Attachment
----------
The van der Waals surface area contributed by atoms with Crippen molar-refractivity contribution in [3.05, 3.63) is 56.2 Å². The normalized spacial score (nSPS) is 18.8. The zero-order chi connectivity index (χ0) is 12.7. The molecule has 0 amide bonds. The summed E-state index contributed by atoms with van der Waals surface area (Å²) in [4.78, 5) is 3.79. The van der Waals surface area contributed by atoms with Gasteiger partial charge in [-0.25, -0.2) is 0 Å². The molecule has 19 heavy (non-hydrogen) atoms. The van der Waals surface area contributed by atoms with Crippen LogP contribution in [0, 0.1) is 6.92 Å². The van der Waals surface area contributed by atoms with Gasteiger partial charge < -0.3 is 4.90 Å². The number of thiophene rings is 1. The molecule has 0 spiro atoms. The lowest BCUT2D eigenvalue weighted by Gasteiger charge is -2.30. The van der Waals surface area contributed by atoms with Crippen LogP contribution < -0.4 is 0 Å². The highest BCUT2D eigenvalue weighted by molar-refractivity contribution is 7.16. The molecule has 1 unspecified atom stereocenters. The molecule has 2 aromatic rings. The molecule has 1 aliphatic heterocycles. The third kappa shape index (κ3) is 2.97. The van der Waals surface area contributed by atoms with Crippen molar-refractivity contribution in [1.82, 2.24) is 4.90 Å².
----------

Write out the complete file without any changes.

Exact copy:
The van der Waals surface area contributed by atoms with Crippen molar-refractivity contribution in [3.05, 3.63) is 56.2 Å². The normalized spacial score (nSPS) is 18.8. The zero-order chi connectivity index (χ0) is 12.7. The molecule has 0 amide bonds. The summed E-state index contributed by atoms with van der Waals surface area (Å²) in [4.78, 5) is 3.79. The van der Waals surface area contributed by atoms with Gasteiger partial charge in [-0.25, -0.2) is 0 Å². The molecule has 19 heavy (non-hydrogen) atoms. The van der Waals surface area contributed by atoms with Crippen LogP contribution in [0, 0.1) is 6.92 Å². The van der Waals surface area contributed by atoms with Gasteiger partial charge < -0.3 is 4.90 Å². The number of thiophene rings is 1. The molecule has 0 spiro atoms. The lowest BCUT2D eigenvalue weighted by Gasteiger charge is -2.30. The van der Waals surface area contributed by atoms with Crippen LogP contribution < -0.4 is 0 Å². The highest BCUT2D eigenvalue weighted by molar-refractivity contribution is 7.16. The molecule has 1 unspecified atom stereocenters. The molecule has 2 aromatic rings. The molecule has 1 aliphatic heterocycles. The third kappa shape index (κ3) is 2.97. The van der Waals surface area contributed by atoms with Crippen molar-refractivity contribution in [1.82, 2.24) is 4.90 Å².